Colorado has reached 967 deaths from the coronavirus, and more than 19,300 people have tested positive for the illness, state health officials said.

The state Department of Public Health and Environment said Saturday more than 100,000 have been tested for COVID-19.

State data show more than 3,600 have been hospitalized since the outbreak. Fewer than 600 people were in Colorado hospitals with symptoms of the illness as of Friday.

On Saturday, a host of Denver businesses — from clothing stores to hair salons — opened their doors for the first time in nearly two months as Mayor Michael Hancock’s stay-at-home order expired, The Denver Post reported. Business owners who have been hard hit financially say it’s the only way to stay afloat as they try to recoup lost sales while giving their employees a much-needed paycheck.

But despite the go-ahead from city leaders, many business owners are choosing to keep their stores shut for now. Those who have made the choice not to resume walk-in business say there is simply not enough evidence yet that bringing workers and customers back into their spaces is safe and won’t contribute to the spread of COVID-19.


New Mexico Officials Want Health Orders Reviewed

New Mexico Republicans and sheriffs are asking U.S. Attorney General William Barr to look into Gov. Michelle Lujan Grisham’s health orders aimed at stopping the spread of COVID-19.

State Republican Party Chairman Steve Pearce and New Mexico Sheriffs’ Association President Tony Mace each sent letters to Barr last week seeking a review into the health orders that have shuttered some businesses since late March. They say the orders, which have closed several small businesses, violate residents’ civil rights.

“We want to express our fears and frustrations regarding New Mexico Gov. Lujan Grisham’s public health order, a policy many in our state believe to be a blatant violation of peoples’ civil rights, liberties and their right to conduct free commerce,” Pearce wrote. “The situation in New Mexico is one that is unjust and inequitable.”

Mace, the Cibola County sheriff and a frequent critic of fellow Democrat Lujan Grisham, said the health order was unfairly hurting residents.

“The governor has been discriminatory in her policies, keeping big box corporate giants open — draining New Mexico dollars out of state — while shutting down mom and pop locally owned establishments,” Mase wrote. “This is not only preferential treatment for the big box stores but a violation of the civil rights of our small business owners whose livelihoods are now in free fall.”

In an interview with The Associated Press, Pearce said he wanted Barr to look at New Mexico to see if the U.S. Constitution “is being respected” during the health order.

A spokeswoman for Lujan Grisham declined to comment.


Nevada Businesses Able to Reopen Saturday

Restaurants, hair salons and other Nevada businesses that closed or had their operations reduced under state-imposed restrictions to slow the spread of the coronavirus were able to reopen Saturday and allow customers inside their establishments.

Gov. Steve Sisolak on Thursday had said restaurants, salons and other nonessential businesses could reopen Saturday with limited capacity. He said hospitalization rates and positive tests had stabilized.

Sisolak ordered the closures on March 17.

The state reported over 300 deaths from the coronavirus outbreak as of Saturday, with over 6,000 cases of COVID-19.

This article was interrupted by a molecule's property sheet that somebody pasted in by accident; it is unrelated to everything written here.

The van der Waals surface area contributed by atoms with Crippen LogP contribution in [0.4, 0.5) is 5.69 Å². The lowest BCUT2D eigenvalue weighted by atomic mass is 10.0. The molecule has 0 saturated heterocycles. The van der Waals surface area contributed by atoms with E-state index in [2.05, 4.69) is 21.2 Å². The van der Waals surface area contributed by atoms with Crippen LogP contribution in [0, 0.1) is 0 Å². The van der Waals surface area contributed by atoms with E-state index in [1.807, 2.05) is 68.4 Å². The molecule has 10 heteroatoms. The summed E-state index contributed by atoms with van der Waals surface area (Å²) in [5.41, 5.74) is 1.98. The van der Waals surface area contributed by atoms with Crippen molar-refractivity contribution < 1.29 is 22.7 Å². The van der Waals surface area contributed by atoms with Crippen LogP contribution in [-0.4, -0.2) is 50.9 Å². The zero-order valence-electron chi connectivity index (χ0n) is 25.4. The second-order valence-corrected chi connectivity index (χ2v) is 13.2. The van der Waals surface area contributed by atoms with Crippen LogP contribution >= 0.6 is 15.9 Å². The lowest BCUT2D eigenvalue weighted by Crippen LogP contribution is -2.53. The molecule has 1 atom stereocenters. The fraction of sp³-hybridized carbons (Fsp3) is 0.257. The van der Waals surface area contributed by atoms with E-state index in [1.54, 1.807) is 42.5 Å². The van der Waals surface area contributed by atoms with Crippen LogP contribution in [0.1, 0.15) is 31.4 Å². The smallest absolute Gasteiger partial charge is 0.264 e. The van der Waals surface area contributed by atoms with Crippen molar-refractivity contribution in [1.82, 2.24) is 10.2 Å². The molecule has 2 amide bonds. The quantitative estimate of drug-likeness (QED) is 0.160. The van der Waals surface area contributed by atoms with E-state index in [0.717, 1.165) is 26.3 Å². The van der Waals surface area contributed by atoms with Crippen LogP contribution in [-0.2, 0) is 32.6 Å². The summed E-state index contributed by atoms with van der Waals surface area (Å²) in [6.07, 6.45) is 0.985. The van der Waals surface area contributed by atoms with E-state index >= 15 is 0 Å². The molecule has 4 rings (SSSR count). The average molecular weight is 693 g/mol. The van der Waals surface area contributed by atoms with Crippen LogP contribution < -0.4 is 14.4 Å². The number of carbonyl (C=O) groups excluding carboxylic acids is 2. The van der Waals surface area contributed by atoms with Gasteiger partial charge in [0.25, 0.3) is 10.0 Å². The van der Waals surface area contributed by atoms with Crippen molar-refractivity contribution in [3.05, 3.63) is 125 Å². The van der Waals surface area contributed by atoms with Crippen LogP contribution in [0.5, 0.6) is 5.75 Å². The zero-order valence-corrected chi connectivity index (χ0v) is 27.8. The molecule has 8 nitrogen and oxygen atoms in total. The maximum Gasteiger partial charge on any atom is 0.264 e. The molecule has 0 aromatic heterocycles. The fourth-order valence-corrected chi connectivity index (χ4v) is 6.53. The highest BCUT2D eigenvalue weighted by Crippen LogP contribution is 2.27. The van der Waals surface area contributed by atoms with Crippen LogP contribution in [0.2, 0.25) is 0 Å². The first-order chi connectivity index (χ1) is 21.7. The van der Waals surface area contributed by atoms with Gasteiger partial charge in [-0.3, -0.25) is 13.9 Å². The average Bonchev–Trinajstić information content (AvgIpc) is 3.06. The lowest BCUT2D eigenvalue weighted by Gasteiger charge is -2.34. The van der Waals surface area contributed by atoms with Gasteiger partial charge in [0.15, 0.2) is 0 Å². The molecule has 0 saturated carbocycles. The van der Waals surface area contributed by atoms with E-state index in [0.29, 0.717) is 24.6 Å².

US Approves New Coronavirus Antigen Test With Fast Results

U.S. regulators have approved a new type of coronavirus test that administration officials have promoted as a key to opening the country.

The Food and Drug Administration on Saturday announced emergency authorization for antigen tests developed by Quidel Corp. of San Diego. The test can rapidly detect fragments of virus proteins in samples collected from swabs swiped inside the nasal cavity, the FDA said in a statement.

The antigen test is the third type of test to be authorized by the FDA. Antigen tests can diagnose active infections by detecting the earliest toxic traces of the virus rather than the genetic code of the virus itself.

Currently, the only way to diagnose active COVID-19 is to test a patient’s nasal swab for the genetic material of the virus. While considered highly accurate, the tests can take hours and require expensive, specialized equipment mainly found at commercial labs, hospitals or universities.


Drug Remdesivir Being Shipped to Six More States

The federal government is sending supplies of the first drug that appears to help speed the recovery of some COVID-19 patients to six states, where it will be distributed by health departments.

The U.S. Department of Health and Human Services announced Saturday that it is delivering 140 cases of the drug remdesivir to Illinois, 110 cases to New Jersey, 40 cases to Michigan, 30 cases each to Connecticut and Maryland and 10 cases to Iowa. Each case contains 40 vials of the drug, the department said in a statement.

“State and local health departments have the greatest insights into community-level needs in the COVID-19 response,” the statement said.

Earlier this week the government sent 565 cases to New York, 117 to Massachusetts, 94 to New Jersey, 38 to Indiana, 33 to Virginia, 30 to Rhode Island, and seven to Tennessee.

The company that makes the antiviral drug, California-based Gilead Sciences, has said it is donating its entire current stockpile to help in the U.S. pandemic response.

Remdesivir was cleared for emergency use by the Food and Drug Administration last week.

The department says the doses have to go to more critical patients including those on ventilators or in need of supplemental oxygen.


FDA Head in Self-Quarantine, Has Tested Negative for Virus

FDA Commissioner Stephen Hahn, a member of the White House coronavirus task force, is in self-quarantine for the next two weeks after coming in contact with a person who has tested positive for COVID-19.

Stephanie Caccomo, a spokeswoman for the Food and Drug Administration, says Hahn tested negative for the virus after he learned of the contact. He wrote a note to staff on Friday to alert them to the contact.

Hahn was scheduled to testify before a Senate panel on Tuesday, along with infectious disease expert Dr. Anthony Fauci and CDC Director Robert Redfield.

The administration is not confirming the person Hahn had contact with that tested positive for the virus. But the news follows the confirmation that two people who work in the White House complex are known to have tested positive for the virus this week.

Staff, AP